Art in Aspen

Recent Pritzker Architecture Prize winner Shigeru Ban has developed a concept for the new Aspen Art Museum in the US.
The new Aspen Art Museum by Shigeru Ban. Image: Tony Prikryl.
The new Aspen Art Museum by Shigeru Ban. Image: Tony Prikryl.

An architectural model of Shigeru Ban’s proposed Aspen Art Museum building has been unveiled. The structure will aim to bridge the gap between a man-made building and its surrounding natural environment.

The new Aspen Art Museum is Japanese designer Ban’s first US museum and is located a short distance from Aspen’s main skiing and snowboarding mountain, Ajax Mountain.

Ban’s vision for the 10 058-square metre building is based on transparency and open view planes ­so that people outside the building see into the building’s interior, while simultaneously providing visitors inside the building with a magnificent view of its surroundings. This also provides ample natural light.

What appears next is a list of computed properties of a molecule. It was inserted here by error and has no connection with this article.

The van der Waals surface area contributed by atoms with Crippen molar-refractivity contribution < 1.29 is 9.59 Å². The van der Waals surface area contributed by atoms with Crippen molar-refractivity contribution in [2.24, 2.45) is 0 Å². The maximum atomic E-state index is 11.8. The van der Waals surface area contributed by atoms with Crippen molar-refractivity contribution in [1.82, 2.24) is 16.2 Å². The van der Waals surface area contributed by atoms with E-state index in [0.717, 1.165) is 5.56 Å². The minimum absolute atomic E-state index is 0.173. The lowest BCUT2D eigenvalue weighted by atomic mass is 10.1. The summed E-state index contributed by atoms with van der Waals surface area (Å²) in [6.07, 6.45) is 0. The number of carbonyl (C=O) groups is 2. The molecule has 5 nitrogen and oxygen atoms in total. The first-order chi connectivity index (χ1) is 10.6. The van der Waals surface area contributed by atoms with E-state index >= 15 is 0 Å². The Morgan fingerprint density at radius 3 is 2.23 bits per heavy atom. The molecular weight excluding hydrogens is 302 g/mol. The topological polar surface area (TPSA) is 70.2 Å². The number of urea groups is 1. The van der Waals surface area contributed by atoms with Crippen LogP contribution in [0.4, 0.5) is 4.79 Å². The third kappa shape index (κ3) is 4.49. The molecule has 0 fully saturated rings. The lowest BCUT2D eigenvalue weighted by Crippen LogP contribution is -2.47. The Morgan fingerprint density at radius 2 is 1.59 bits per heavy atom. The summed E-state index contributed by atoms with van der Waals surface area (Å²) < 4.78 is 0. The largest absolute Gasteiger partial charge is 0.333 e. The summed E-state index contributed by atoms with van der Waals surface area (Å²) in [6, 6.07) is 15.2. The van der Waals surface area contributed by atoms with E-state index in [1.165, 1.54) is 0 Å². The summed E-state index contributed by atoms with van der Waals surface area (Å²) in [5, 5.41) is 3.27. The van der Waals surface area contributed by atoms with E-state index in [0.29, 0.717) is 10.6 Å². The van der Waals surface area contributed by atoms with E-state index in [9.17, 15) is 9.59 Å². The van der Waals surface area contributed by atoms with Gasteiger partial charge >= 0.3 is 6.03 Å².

Designing the Aspen Art Museum presented a very exciting opportunity to create a harmony between architecture and Aspen’s surrounding beauty while also responding to the need for the dialogue between artwork, audience and the space itself, says Ban.

The new museum features triple the amount of space. The current museum has 3810-square meters of flexible exhibition space in six different galleries spread throughout the building. Visitors will go into the museum through a main public entry point, which allows access to the main reception area, as well as the first two gallery spaces. Thereafter, visitors are able to choose their own route throughout the gallery. Once visitors have made their way through the building they are able to climb a grand set of stairs, which takes them to a roof deck sculpture garden where they experience the unparalleled views of the Ajax Mountain range.

An exhibition titled Shigeru Ban: Humanitarian Architecture will be one of the first exhibitions presented in the new museum. Since Ban began his pioneering designs for United Nations refugee shelters in the mid 1990s, he has devoted himself to humanitarian efforts in the wake of some of the most devastating natural and man-made disasters of the past two decades. The exhibition will highlight his efforts and present four full-scale examples of his designs for humanitarian relief, allowing viewers to walk around as well as enter these structures.

The new Aspen Art Museum will open its doors in mid 2014 with a free 24-hour celebration.